4 Things You Can Do Instead of Self-Injure
Most people who self-injure do it as a way to cope with painful emotions, and it stems from a very natural desire we all have—the desire to feel better. The trouble is that the temporary relief you may feel from self-harm doesn’t last, and injuring yourself can put you at risk for infection, permanent scarring, and serious injury. It also doesn’t help you develop other ways to cope with difficult feelings that work better and don’t cause you harm.
But that’s exactly what treatment for self-injury does. It teaches you skills to manage and move through tough times.
Learn Your Signs
One of the keys to learning new skills is to recognize the early warning signs that you are triggered or may be starting on the path toward self-injury. They can be subtle, but they’re almost always present if you know what to look for.
They may show up first as emotions—a slow growing sense of emotional discomfort, agitation, or numbness. Sometimes the emotions happen quickly, before you have time to register them. Another early warning sign could be repeated, focused thoughts about a particular subject, or just repetitive negative thoughts.
You may have other early warning signs you can figure out just by paying attention. What do you feel, think, or experience before the urge to self-injure comes up?
Once you have a sense of your own early-detection system, you can try some of the things below instead of self-injuring.
If you notice you’re getting amped up, making yourself cold is a good choice. Cold temperatures narrow blood vessels, which slows your heart rate. The cold also helps you focus on the present moment, instead of getting lost in the swirling thoughts in your head.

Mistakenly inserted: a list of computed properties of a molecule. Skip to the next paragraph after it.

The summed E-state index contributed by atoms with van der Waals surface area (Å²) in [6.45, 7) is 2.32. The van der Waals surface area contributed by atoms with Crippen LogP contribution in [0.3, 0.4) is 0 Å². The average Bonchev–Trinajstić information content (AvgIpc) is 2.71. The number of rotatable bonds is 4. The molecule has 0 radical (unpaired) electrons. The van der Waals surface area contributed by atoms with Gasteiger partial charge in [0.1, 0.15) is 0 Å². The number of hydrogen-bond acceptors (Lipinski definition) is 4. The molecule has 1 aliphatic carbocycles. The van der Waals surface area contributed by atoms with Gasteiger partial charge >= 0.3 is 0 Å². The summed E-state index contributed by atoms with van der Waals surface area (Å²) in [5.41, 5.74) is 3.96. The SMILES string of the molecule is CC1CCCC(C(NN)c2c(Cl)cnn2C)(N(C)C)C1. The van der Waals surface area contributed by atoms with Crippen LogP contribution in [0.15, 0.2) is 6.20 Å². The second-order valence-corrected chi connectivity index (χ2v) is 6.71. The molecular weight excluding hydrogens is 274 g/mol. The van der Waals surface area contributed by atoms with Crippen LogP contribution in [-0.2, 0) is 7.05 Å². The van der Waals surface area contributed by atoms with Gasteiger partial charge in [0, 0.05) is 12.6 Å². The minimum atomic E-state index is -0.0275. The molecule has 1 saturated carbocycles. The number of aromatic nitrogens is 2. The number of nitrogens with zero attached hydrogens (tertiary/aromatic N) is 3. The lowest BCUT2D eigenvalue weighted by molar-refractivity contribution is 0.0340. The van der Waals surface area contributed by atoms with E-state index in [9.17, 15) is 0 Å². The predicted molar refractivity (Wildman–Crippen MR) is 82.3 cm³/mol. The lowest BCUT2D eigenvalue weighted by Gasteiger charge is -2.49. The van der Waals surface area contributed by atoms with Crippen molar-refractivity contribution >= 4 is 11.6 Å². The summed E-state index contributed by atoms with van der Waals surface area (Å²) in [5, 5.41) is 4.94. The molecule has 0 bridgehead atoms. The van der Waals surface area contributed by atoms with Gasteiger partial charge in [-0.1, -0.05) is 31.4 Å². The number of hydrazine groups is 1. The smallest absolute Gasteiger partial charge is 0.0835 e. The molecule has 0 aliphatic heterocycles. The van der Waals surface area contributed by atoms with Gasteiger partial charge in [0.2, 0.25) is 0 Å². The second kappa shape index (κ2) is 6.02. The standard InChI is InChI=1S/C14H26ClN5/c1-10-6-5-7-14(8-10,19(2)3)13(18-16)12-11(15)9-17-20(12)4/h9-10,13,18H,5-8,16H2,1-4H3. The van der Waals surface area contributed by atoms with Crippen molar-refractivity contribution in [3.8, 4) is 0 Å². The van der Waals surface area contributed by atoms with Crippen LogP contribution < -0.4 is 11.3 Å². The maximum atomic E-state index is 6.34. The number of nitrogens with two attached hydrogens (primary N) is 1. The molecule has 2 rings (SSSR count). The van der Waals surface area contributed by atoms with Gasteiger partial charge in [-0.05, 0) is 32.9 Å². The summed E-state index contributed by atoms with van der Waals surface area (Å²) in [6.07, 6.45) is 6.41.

Try one of these:
- Drink a glass of very cold water.
- Drape a wet washcloth on your neck.
- Splash your face with cold water if you’re near a bathroom.
- Walk outside if the weather is chilly.
Slow Everything Down
Your nervous system comes equipped with a simple process that helps your body and mind relax and return everything to a state of calm. (The scientific word for this part of our nervous systems is “parasympathetic.”) Slow, deep breaths are a way to trigger this relaxing response. It tells your body and mind that things are OK and you are not actually in danger.
Another option is slowing your breathing while tensing and releasing your muscles, which can release distress in your body and help you let go of the urge to self-harm.
Another way to avoid self-injury is to deliberately distract yourself from emotions that could potentially trigger your urges. Some options:
- Listening to a favorite or calming playlist
- Reading a book
- Going for a walk
- Confiding in a friend
- Counting backward from 200 by seven
Usually when people self-injure, they are seeking the feeling of relief that comes when they stop. Look for that same feeling without hurting yourself by doing something that makes your body feel relaxation and pleasure. What that is depends on what feels good to you. Some ideas:
- Taking a warm bath or shower
- Reading a fiction book that has nothing to do with school or work
- Taking a walk
- Spending time in nature
- Playing with your pet
- Listening to a calming or upbeat playlist
- Dancing in your room
Anything you can do to carve out time for you, do it. All these activities are safer than self-harm, and when you figure out a few that work for you they can become go-tos in difficult moments.
If you need help right now:
Text HOME to 741-741 for a free, confidential conversation with a trained counselor any time of day.
Text or call 988 or use the chat function at 988lifeline.org.
If this is a medical emergency or there is immediate danger of harm, call 911 and explain that you need support for a mental health crisis.
Learn more about self-injury and how you can get help or help someone else